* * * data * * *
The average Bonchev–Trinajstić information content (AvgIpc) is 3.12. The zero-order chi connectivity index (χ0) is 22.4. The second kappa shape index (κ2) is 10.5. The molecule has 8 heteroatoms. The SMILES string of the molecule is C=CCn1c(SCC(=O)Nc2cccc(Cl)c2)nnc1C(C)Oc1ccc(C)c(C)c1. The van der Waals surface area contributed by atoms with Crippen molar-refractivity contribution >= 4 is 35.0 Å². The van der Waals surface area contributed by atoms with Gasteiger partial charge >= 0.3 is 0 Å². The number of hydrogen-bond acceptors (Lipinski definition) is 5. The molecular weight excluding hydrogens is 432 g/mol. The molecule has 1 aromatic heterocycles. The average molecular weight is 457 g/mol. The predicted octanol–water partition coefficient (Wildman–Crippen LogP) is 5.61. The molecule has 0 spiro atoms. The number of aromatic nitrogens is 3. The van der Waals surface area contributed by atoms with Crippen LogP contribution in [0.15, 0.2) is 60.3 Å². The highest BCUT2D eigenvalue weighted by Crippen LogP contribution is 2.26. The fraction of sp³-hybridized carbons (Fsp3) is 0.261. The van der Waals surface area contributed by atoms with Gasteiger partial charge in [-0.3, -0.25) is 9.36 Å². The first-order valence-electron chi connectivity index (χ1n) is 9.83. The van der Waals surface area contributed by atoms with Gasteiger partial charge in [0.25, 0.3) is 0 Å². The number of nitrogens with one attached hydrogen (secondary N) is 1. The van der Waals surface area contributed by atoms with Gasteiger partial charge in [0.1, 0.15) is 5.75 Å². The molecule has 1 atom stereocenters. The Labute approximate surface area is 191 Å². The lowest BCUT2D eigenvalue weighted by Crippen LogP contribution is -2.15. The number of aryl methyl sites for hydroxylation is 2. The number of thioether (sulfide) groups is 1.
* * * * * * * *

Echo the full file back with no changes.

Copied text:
The average Bonchev–Trinajstić information content (AvgIpc) is 3.12. The zero-order chi connectivity index (χ0) is 22.4. The second kappa shape index (κ2) is 10.5. The molecule has 8 heteroatoms. The SMILES string of the molecule is C=CCn1c(SCC(=O)Nc2cccc(Cl)c2)nnc1C(C)Oc1ccc(C)c(C)c1. The van der Waals surface area contributed by atoms with Crippen molar-refractivity contribution >= 4 is 35.0 Å². The van der Waals surface area contributed by atoms with Gasteiger partial charge >= 0.3 is 0 Å². The number of hydrogen-bond acceptors (Lipinski definition) is 5. The molecular weight excluding hydrogens is 432 g/mol. The molecule has 1 aromatic heterocycles. The average molecular weight is 457 g/mol. The predicted octanol–water partition coefficient (Wildman–Crippen LogP) is 5.61. The molecule has 0 spiro atoms. The number of aromatic nitrogens is 3. The van der Waals surface area contributed by atoms with Crippen LogP contribution in [0.15, 0.2) is 60.3 Å². The highest BCUT2D eigenvalue weighted by Crippen LogP contribution is 2.26. The fraction of sp³-hybridized carbons (Fsp3) is 0.261. The van der Waals surface area contributed by atoms with Gasteiger partial charge in [-0.3, -0.25) is 9.36 Å². The first-order valence-electron chi connectivity index (χ1n) is 9.83. The van der Waals surface area contributed by atoms with Gasteiger partial charge in [0.25, 0.3) is 0 Å². The number of nitrogens with one attached hydrogen (secondary N) is 1. The van der Waals surface area contributed by atoms with Gasteiger partial charge in [0.1, 0.15) is 5.75 Å². The molecule has 1 atom stereocenters. The Labute approximate surface area is 191 Å². The lowest BCUT2D eigenvalue weighted by Crippen LogP contribution is -2.15. The number of aryl methyl sites for hydroxylation is 2. The number of thioether (sulfide) groups is 1.